by SC Publisher Shannen Hayes
The City of Sanibel is hosting a workshop from 6 to 8 p.m. Tuesday, Feb. 15 at the Sanibel Community House, 2173 Periwinkle Way, on strategic planning for the future of the island, as a city and a community. Input from residents, as well as the business and organization community, is encouraged.
“The workshop is an opportunity for residents, businesses and organizations to provide city council with their strategic planning priorities prior to the council’s two-day strategic planning retreat, which will be held on March 12 and March 16,” said City Manager Dana Souza.
The town hall-style workshop on Tuesday will cover locally-controlled issues which need addressed and focused on over the next decade. The discussion has been divided into three primary categories as a framework:
Environment – topics may include, but are no limited to the Sanibel Plan, local water quality issues, coastal resiliency, renewable energy opportunities and wildlife habitat preservation
Community – topics may include, but are not limited to small town character, Sanibel School, historic and cultural facilities, below market rate housing
Business and city infrastructure – topics may include, but are not limited to maintaining viable small businesses, transportation, city facilities and recreation facilities, such as buildings, stormwater, sewer, etc.
Each category will be given approximately 40 minutes with five minutes for each speaker. A comment card must be completed and submitted in order to speak. Papers, presentations, letters, etc., can be sent to City Clerk Scotty Lynn Kelly in lieu of speaking or as a supplement to comments.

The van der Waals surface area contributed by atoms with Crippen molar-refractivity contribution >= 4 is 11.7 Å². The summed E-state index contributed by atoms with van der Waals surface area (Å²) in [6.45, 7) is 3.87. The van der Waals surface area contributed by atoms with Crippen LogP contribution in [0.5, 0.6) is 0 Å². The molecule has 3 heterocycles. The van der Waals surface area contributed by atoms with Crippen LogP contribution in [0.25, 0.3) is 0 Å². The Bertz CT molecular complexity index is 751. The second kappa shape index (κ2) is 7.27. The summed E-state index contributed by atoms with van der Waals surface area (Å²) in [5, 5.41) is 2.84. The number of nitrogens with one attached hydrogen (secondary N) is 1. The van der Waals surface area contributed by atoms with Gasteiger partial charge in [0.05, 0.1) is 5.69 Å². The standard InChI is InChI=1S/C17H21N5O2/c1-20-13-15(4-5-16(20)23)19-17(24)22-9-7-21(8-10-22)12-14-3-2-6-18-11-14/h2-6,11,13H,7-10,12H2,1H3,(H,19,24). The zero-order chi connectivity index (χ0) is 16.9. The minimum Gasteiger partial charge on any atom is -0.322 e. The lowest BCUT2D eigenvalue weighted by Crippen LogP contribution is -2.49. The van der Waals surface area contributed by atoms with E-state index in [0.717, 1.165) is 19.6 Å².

Councilman John Henshaw had announced in the February council meeting he scheduled a town hall meeting to discuss strategic planning for Sanibel’s future. But after discussion among council and City Attorney John Agnew, it became this workshop hosted by the city.
“We must be looking strategically toward our future,” said Henshaw in the February council meeting. “Our focus should be on the big picture, preparing a long-range plan for dealing with issues not yet addressed and challenges we’ll face in the immediate future.”
Henshaw added he believes there is a lot of intellect in the city. “Soliciting and harnessing the collective wisdom of a group is very powerful, and, if we use it, a key to our success,” he said.